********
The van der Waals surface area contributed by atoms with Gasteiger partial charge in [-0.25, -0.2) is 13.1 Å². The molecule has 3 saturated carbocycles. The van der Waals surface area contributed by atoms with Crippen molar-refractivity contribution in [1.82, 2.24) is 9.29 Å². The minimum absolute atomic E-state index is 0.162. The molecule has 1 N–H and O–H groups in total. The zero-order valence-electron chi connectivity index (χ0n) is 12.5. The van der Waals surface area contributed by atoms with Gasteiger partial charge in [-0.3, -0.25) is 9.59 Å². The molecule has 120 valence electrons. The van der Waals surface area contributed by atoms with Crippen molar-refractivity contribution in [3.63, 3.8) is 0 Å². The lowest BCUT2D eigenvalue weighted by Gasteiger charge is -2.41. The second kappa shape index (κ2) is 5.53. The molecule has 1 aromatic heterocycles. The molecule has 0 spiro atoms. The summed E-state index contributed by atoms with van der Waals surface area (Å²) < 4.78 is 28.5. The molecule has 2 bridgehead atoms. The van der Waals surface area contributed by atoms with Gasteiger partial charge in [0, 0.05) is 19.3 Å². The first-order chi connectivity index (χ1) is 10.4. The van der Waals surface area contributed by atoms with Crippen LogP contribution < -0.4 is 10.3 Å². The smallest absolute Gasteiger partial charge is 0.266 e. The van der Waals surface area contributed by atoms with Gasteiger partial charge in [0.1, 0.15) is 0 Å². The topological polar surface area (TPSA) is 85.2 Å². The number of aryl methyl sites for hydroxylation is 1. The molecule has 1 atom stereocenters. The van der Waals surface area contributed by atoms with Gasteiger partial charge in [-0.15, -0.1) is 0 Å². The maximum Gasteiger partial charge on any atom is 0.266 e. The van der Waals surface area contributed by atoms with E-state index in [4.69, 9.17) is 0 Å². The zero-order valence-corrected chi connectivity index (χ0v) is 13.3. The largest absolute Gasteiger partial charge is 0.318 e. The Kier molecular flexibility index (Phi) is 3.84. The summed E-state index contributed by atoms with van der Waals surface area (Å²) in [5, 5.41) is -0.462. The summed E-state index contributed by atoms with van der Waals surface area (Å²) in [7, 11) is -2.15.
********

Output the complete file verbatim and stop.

The van der Waals surface area contributed by atoms with Gasteiger partial charge in [-0.25, -0.2) is 13.1 Å². The molecule has 3 saturated carbocycles. The van der Waals surface area contributed by atoms with Crippen molar-refractivity contribution in [1.82, 2.24) is 9.29 Å². The minimum absolute atomic E-state index is 0.162. The molecule has 1 N–H and O–H groups in total. The zero-order valence-electron chi connectivity index (χ0n) is 12.5. The van der Waals surface area contributed by atoms with Gasteiger partial charge in [-0.3, -0.25) is 9.59 Å². The molecule has 120 valence electrons. The van der Waals surface area contributed by atoms with Crippen molar-refractivity contribution in [3.63, 3.8) is 0 Å². The lowest BCUT2D eigenvalue weighted by Gasteiger charge is -2.41. The second kappa shape index (κ2) is 5.53. The molecule has 1 aromatic heterocycles. The molecule has 0 spiro atoms. The summed E-state index contributed by atoms with van der Waals surface area (Å²) < 4.78 is 28.5. The molecule has 2 bridgehead atoms. The van der Waals surface area contributed by atoms with Gasteiger partial charge in [0, 0.05) is 19.3 Å². The first-order chi connectivity index (χ1) is 10.4. The van der Waals surface area contributed by atoms with Crippen LogP contribution < -0.4 is 10.3 Å². The smallest absolute Gasteiger partial charge is 0.266 e. The van der Waals surface area contributed by atoms with Gasteiger partial charge in [0.1, 0.15) is 0 Å². The topological polar surface area (TPSA) is 85.2 Å². The number of aryl methyl sites for hydroxylation is 1. The molecule has 1 atom stereocenters. The van der Waals surface area contributed by atoms with Gasteiger partial charge in [-0.15, -0.1) is 0 Å². The maximum Gasteiger partial charge on any atom is 0.266 e. The van der Waals surface area contributed by atoms with E-state index in [4.69, 9.17) is 0 Å². The zero-order valence-corrected chi connectivity index (χ0v) is 13.3. The largest absolute Gasteiger partial charge is 0.318 e. The Kier molecular flexibility index (Phi) is 3.84. The summed E-state index contributed by atoms with van der Waals surface area (Å²) in [5, 5.41) is -0.462. The summed E-state index contributed by atoms with van der Waals surface area (Å²) in [7, 11) is -2.15.